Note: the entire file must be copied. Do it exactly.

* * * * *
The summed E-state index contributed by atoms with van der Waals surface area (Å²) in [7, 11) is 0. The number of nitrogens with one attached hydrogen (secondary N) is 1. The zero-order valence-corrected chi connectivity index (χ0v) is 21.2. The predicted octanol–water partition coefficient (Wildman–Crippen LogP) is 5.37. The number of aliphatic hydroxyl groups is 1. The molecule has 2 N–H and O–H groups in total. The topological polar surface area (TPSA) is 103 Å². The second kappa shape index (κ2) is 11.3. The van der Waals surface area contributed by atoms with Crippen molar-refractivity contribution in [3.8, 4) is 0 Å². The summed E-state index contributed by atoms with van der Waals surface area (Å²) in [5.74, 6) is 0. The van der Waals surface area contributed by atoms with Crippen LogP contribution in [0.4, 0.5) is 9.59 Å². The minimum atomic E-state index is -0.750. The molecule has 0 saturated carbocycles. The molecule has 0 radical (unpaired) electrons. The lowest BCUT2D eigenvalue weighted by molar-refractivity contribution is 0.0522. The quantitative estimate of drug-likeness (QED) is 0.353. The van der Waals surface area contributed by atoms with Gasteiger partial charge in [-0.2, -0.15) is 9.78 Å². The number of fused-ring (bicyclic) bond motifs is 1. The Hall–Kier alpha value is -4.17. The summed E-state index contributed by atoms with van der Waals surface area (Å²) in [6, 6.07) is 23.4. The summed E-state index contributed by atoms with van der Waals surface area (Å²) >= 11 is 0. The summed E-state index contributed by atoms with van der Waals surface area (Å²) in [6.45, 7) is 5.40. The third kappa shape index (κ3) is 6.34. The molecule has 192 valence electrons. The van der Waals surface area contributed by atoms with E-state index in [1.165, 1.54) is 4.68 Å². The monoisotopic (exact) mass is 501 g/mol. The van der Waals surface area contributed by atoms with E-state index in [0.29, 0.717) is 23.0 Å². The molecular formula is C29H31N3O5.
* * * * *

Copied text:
The summed E-state index contributed by atoms with van der Waals surface area (Å²) in [7, 11) is 0. The number of nitrogens with one attached hydrogen (secondary N) is 1. The zero-order valence-corrected chi connectivity index (χ0v) is 21.2. The predicted octanol–water partition coefficient (Wildman–Crippen LogP) is 5.37. The number of aliphatic hydroxyl groups is 1. The molecule has 2 N–H and O–H groups in total. The topological polar surface area (TPSA) is 103 Å². The second kappa shape index (κ2) is 11.3. The van der Waals surface area contributed by atoms with Crippen molar-refractivity contribution in [3.8, 4) is 0 Å². The summed E-state index contributed by atoms with van der Waals surface area (Å²) in [5.74, 6) is 0. The van der Waals surface area contributed by atoms with Crippen LogP contribution in [0.4, 0.5) is 9.59 Å². The minimum atomic E-state index is -0.750. The molecule has 0 saturated carbocycles. The molecule has 0 radical (unpaired) electrons. The lowest BCUT2D eigenvalue weighted by molar-refractivity contribution is 0.0522. The quantitative estimate of drug-likeness (QED) is 0.353. The van der Waals surface area contributed by atoms with Gasteiger partial charge in [-0.2, -0.15) is 9.78 Å². The number of fused-ring (bicyclic) bond motifs is 1. The Hall–Kier alpha value is -4.17. The summed E-state index contributed by atoms with van der Waals surface area (Å²) in [6, 6.07) is 23.4. The summed E-state index contributed by atoms with van der Waals surface area (Å²) >= 11 is 0. The summed E-state index contributed by atoms with van der Waals surface area (Å²) in [6.45, 7) is 5.40. The third kappa shape index (κ3) is 6.34. The molecule has 192 valence electrons. The van der Waals surface area contributed by atoms with E-state index in [1.165, 1.54) is 4.68 Å². The monoisotopic (exact) mass is 501 g/mol. The van der Waals surface area contributed by atoms with E-state index in [0.29, 0.717) is 23.0 Å². The molecular formula is C29H31N3O5.